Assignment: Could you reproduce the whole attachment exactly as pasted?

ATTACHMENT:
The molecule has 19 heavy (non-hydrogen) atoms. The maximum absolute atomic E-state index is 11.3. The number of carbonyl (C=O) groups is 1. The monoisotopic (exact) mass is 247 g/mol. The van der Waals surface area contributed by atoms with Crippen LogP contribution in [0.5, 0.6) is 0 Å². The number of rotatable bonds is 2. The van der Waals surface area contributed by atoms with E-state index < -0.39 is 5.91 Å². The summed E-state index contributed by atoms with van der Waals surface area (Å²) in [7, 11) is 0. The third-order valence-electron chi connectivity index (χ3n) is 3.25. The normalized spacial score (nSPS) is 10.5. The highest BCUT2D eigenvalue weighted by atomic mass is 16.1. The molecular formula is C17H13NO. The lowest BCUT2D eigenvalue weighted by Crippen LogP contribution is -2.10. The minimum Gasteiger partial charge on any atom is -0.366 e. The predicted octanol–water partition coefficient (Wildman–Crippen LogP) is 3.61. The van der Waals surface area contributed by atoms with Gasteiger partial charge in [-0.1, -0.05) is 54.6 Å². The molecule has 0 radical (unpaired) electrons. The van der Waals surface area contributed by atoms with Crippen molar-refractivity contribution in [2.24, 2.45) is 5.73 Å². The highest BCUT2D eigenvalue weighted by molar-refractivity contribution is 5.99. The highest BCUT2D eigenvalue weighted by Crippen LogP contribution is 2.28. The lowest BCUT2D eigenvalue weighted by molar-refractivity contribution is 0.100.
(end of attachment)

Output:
The molecule has 19 heavy (non-hydrogen) atoms. The maximum absolute atomic E-state index is 11.3. The number of carbonyl (C=O) groups is 1. The monoisotopic (exact) mass is 247 g/mol. The van der Waals surface area contributed by atoms with Crippen LogP contribution in [0.5, 0.6) is 0 Å². The number of rotatable bonds is 2. The van der Waals surface area contributed by atoms with E-state index < -0.39 is 5.91 Å². The summed E-state index contributed by atoms with van der Waals surface area (Å²) in [7, 11) is 0. The third-order valence-electron chi connectivity index (χ3n) is 3.25. The normalized spacial score (nSPS) is 10.5. The highest BCUT2D eigenvalue weighted by atomic mass is 16.1. The molecular formula is C17H13NO. The lowest BCUT2D eigenvalue weighted by Crippen LogP contribution is -2.10. The minimum Gasteiger partial charge on any atom is -0.366 e. The predicted octanol–water partition coefficient (Wildman–Crippen LogP) is 3.61. The van der Waals surface area contributed by atoms with Gasteiger partial charge in [-0.1, -0.05) is 54.6 Å². The molecule has 0 radical (unpaired) electrons. The van der Waals surface area contributed by atoms with Crippen molar-refractivity contribution in [2.24, 2.45) is 5.73 Å². The highest BCUT2D eigenvalue weighted by molar-refractivity contribution is 5.99. The highest BCUT2D eigenvalue weighted by Crippen LogP contribution is 2.28. The lowest BCUT2D eigenvalue weighted by molar-refractivity contribution is 0.100.